‘People must be given chance to express their views on new European treaties’

9 December 2011

‘People must be given chance to express their views on new European treaties’

The Dutch people must be given the chance to express their views on the new European treaty between the seventeen Eurozone countries as well as the European Stability Mechanism treaty establishing a permanent emergency fund, argues SP Member of Parliament Ewout Irrgang. As a consequence of the new treaties the Netherlands’ control over its own budget will be strongly restricted and the Dutch government will lose its veto powers over the permanent emergency fund.

Ewout IrrgangIn the new treaty for the seventeen Eurozone countries the signatories commit themselves to adding to their constitutions a clause guaranteeing that the state budget will always be in surplus or at least balanced. This goes much further than the maximum 3% deficit stipulated in the Stability Pact, the exceeding of which triggers automatic penalties. “Prime Minister Mark Rutte stated this week in the debate that no new powers would be handed over but that is nonsense. The European heads of government are continually taking decisions which increase Brussels’ power and exclude their own people. The Dutch people must be given the chance to express their views on these far-reaching restrictions on their nation’s control over its own budget and the giving up of vetoes in regard to the permanent emergency fund. I call on the Labour Party to withdraw its support from Rutte’s European policy if no referendum or new election is to be held, in order that the Dutch electorate can finally have its say.” Yesterday, however, the PvdA (Labour Party) voted against a motion from the SP to allow the people to express their views on the future of Europe.

According to the SP Member of Parliament the new treaty for the Eurozone does not represent any kind of solution for the ongoing eurocrisis. “A new treaty will take years while the eurocrisis must be resolved right now. The cause of the eurocrisis lay, moreover, not in state budgets which had gone off the rails; on the contrary, these were its consequences. The real cause of the eurocrisis was the banking crisis coupled with the fundamental problem attendant on having a single currency for such economically disparate countries. For a solution to the eurocrisis what is needed first and foremost is economic growth to make the debt tolerable. But where is this growth going to come from if the Netherlands and Germany are imposing ever more austerity and the ECB is not prepared to lower interest rates aggressively and increase the money supply? This treaty is a massive vi9ctory for Germany but not for Europe.”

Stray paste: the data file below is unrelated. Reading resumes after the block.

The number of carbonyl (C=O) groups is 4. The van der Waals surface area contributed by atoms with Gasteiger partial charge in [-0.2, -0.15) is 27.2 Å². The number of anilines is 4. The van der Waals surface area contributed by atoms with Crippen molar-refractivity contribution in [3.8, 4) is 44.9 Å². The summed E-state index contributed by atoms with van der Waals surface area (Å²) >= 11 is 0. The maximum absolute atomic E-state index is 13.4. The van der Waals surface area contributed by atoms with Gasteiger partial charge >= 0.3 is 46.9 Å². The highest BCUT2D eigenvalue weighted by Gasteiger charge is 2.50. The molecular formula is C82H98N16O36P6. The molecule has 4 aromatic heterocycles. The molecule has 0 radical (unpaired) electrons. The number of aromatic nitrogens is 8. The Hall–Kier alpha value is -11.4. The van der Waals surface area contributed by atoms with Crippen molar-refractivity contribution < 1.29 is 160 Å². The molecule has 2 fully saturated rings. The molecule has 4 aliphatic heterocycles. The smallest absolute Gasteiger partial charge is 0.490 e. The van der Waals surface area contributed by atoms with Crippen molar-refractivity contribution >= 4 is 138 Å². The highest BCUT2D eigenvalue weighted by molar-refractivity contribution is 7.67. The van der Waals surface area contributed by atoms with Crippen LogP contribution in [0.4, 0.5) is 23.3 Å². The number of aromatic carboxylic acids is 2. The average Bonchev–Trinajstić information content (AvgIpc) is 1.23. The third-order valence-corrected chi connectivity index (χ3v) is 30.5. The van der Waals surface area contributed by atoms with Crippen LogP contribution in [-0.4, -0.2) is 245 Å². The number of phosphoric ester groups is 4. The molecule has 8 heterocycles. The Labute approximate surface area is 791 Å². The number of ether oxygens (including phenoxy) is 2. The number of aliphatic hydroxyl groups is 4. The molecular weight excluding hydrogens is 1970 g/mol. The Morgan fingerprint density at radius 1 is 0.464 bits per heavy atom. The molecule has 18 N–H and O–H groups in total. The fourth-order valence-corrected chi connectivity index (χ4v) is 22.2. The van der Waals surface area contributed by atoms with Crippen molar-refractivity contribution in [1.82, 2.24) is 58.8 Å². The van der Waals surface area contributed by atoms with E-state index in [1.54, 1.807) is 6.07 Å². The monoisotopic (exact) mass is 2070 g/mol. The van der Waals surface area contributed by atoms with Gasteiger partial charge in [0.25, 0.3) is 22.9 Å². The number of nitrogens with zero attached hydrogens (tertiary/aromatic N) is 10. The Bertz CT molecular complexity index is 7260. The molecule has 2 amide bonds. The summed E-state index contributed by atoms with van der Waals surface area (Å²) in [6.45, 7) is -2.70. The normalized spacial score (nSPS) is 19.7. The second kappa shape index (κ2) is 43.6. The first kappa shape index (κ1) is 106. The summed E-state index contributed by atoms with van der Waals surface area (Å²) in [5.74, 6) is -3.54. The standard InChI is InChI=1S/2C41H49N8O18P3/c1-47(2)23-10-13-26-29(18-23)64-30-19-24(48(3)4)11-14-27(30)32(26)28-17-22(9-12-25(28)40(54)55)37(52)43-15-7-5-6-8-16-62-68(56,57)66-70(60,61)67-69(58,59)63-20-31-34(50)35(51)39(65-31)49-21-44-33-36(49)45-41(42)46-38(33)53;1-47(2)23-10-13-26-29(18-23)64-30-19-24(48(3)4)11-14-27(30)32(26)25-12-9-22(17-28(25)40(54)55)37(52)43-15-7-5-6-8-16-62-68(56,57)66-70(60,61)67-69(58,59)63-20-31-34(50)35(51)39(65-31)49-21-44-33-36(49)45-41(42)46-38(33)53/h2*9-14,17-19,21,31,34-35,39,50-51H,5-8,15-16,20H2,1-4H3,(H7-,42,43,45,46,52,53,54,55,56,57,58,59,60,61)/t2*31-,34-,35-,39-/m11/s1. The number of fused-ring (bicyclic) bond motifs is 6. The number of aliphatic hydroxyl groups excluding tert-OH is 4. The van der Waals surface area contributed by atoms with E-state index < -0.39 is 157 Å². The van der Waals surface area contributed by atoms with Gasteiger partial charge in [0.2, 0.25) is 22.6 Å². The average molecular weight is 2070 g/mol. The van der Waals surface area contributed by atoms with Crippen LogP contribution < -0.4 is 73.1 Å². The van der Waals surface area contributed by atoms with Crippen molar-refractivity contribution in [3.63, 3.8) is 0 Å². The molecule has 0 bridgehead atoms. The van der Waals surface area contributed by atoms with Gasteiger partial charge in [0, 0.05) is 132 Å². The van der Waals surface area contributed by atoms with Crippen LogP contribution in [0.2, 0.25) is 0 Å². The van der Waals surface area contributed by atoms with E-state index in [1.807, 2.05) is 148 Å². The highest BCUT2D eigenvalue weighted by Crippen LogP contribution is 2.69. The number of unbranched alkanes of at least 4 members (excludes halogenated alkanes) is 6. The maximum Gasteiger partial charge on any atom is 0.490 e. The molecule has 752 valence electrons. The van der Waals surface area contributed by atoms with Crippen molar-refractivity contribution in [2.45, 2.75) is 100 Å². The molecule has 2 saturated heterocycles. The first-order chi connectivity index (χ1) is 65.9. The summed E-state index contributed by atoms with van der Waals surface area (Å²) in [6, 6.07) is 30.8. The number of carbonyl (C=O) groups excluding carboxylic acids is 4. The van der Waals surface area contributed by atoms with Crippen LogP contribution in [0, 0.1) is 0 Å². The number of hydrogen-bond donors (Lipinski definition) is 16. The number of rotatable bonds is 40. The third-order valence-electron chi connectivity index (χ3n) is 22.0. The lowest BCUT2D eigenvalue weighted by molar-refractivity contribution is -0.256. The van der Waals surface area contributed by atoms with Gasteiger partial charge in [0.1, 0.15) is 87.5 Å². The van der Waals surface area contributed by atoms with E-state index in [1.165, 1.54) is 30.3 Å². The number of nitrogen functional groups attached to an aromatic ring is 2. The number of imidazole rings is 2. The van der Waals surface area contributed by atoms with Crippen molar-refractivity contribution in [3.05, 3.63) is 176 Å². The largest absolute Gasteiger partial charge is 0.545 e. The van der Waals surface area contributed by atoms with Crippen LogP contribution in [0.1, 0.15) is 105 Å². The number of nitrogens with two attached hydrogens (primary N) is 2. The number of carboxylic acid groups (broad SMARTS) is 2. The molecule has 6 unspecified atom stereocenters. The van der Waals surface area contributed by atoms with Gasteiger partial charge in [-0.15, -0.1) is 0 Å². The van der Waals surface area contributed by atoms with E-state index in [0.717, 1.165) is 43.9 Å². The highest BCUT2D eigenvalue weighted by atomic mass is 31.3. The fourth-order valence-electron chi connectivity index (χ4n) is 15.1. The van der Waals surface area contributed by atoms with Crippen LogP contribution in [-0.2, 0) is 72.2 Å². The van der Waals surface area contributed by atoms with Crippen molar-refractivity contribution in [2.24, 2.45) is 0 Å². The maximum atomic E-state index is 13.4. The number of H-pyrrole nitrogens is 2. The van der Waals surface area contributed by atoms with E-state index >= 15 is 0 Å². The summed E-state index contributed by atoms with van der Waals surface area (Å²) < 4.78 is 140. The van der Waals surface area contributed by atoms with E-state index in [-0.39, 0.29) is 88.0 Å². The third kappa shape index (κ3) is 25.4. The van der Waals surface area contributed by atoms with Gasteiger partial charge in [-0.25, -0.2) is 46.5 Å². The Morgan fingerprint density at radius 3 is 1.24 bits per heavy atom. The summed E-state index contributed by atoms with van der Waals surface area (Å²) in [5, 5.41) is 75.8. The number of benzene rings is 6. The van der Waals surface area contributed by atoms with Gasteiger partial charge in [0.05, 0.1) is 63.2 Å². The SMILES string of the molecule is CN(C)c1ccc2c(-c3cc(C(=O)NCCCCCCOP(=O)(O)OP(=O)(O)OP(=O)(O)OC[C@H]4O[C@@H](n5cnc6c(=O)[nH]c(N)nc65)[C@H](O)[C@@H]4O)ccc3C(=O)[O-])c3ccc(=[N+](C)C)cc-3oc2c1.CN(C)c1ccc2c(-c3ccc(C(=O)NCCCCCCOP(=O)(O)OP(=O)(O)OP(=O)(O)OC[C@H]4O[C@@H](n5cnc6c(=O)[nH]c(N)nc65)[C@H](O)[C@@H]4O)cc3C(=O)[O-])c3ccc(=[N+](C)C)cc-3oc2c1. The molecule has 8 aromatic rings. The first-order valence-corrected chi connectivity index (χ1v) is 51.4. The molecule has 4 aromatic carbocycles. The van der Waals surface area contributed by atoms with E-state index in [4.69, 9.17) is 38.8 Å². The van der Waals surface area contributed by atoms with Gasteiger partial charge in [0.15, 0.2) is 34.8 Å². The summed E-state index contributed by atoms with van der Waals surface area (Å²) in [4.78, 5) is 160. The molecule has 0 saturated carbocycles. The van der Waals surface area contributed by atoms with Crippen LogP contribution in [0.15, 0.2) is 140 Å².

Irrgang refuses to cry crocodile tears over the fact that, increasingly, a two-speed Europe is being created. “A two-speed Europe has long been a fact, with a common currency which ten EU member states don’t use. Furthermore there were already exceptions in relation to some treaty stipulations – the so-called ‘opt-outs’. Certainly British Prime Minister David Cameron’s attitude is reprehensible in that using pure blackmail he tried to win commitments for British banks in exchange for a broader treaty, despite the fact that this crisis began with an unregulated banking sector. It’s good that the European heads of government didn’t give in to Cameron’s blackmail.”

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